Apple Music’s description of “Fake Love” says that the song is, “A brutally honest look at fame and friendship.” This is a seriously bold note to start on, and it seems somehow ominous. What am I about to hear? Drake’s usual emotional/nonsensical banter, or something much darker?
These lyrics are no joke. Drake calls all the fakes the fuck OUT. Jealousy, backstabbing, social climbing, and fake love—I guess Drake has had enough.
“I’ve been down so long they look like up to me, they look up to me/ straight up to my face.” When were you “down,” Drake? Last I saw you were on top of Toronto's CN tower.
I like the layered percussion and plucked string chords. This sound is unexpected and definitely recognizably Drake, although the sparse instrumentation makes him seem more lonely than usual. The beat seems to be taken almost directly from Hotline Bling. Actually, it almost feels like I’m listening to the same song, although it’s not as catchy, and definitely sadder.
This song was super repetitive. I don’t know if I should criticize Drake too hard on this point, though; it’s pretty common to have repetitive rap music. But, does “Fake Love” deserve a spot on Pitchfork’s Best New Tracks? No! This song is boring as hell! I guess it’s interesting that Drake is being vulnerable about his relationships. Yet the song somehow still feels subtly braggadocios, like Drake is the only real one in the game. Is he, though? IS HE?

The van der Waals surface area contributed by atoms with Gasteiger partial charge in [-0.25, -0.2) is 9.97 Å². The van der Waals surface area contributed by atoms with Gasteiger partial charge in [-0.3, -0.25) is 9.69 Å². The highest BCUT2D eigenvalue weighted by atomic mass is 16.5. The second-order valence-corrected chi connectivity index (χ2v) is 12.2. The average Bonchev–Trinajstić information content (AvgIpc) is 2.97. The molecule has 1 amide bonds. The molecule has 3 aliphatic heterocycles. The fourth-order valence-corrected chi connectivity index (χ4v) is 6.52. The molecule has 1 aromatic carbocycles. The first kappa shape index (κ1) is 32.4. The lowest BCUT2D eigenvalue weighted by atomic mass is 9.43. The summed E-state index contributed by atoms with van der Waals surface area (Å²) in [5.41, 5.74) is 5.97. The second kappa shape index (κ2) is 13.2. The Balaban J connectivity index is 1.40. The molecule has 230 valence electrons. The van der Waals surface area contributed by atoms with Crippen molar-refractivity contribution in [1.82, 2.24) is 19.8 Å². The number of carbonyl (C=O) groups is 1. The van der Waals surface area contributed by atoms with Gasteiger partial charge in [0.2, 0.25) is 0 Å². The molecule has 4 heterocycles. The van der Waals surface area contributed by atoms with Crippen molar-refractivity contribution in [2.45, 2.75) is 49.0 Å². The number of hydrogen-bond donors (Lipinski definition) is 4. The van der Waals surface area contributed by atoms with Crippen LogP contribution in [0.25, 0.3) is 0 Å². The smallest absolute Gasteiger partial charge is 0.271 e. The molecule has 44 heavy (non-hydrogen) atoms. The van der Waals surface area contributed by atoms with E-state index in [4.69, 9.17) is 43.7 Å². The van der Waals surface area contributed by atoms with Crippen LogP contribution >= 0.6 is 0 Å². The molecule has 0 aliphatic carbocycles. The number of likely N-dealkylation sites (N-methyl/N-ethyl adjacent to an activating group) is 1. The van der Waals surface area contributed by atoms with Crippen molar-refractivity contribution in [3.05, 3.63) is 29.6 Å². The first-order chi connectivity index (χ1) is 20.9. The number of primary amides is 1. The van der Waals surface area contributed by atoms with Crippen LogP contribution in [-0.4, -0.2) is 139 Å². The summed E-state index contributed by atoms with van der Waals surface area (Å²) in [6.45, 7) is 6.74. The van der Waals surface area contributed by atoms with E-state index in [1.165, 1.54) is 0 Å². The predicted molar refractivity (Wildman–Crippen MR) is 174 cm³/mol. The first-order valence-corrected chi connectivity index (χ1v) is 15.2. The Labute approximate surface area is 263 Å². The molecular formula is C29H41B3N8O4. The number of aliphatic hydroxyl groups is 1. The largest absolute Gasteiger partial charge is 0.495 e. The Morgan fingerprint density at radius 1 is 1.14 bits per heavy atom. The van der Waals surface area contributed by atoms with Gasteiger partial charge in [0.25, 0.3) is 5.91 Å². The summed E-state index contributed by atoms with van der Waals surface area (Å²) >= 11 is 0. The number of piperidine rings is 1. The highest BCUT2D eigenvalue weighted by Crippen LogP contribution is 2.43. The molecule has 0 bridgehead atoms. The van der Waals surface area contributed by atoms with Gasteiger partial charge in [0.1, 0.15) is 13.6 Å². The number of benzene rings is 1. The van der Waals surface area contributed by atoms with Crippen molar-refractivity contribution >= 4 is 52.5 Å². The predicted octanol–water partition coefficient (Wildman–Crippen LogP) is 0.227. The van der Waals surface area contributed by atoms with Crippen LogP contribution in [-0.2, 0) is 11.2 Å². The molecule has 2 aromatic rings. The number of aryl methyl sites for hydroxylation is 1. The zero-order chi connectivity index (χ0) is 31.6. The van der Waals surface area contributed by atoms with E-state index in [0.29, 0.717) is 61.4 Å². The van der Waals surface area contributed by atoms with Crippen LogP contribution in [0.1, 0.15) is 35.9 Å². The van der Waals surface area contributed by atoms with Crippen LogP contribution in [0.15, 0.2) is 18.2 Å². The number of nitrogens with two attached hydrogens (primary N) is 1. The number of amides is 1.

–Evelyn Goessling, Arts & Entertainment Editor
“Two Birds, One Stone”
The song opens with some cool, chipmunk, Bon Iver/Kanye distortion. A nice dripping beat, simple bongo drums. The track is busy, kind of noisy.
“More time with family and friends, more life,” Aubrey says, tapping into a very cute concept. The cover art is an image of his Dad at his parents wedding. This track/EP’s central theme seems to be family.
“More blessings for Sandy [Drake’s mom] and him [Drake’s dad, Dennis], more life.” That’s a very nice thought! His parents are clearly at the heart of this song.
The lyrical content is a scattered thought, jumping from family, to fame, to rappers who call him out for not being hood enough. It is a freestyle—from what I can tell.
In that way, the song reminds me of Drake’s triumphant “6PM in New York,” but less clever and a little more bitter and depressing.
For example: “Fuck the rap game, it's all lies and it's all filthy / two per cent of us rich and the rest of these [expletives] all milk it.”
Like, damn! That sucks.
—April Barrett, Managing Editor
Sounds like Stranger Things meets sad Drake.
The beat sounds like basic garage band shit.
Still very catchy.
“I don’t need love I’m a goat.” Excuse me?
—Selin Altuntur, Arts & Entertainment Editor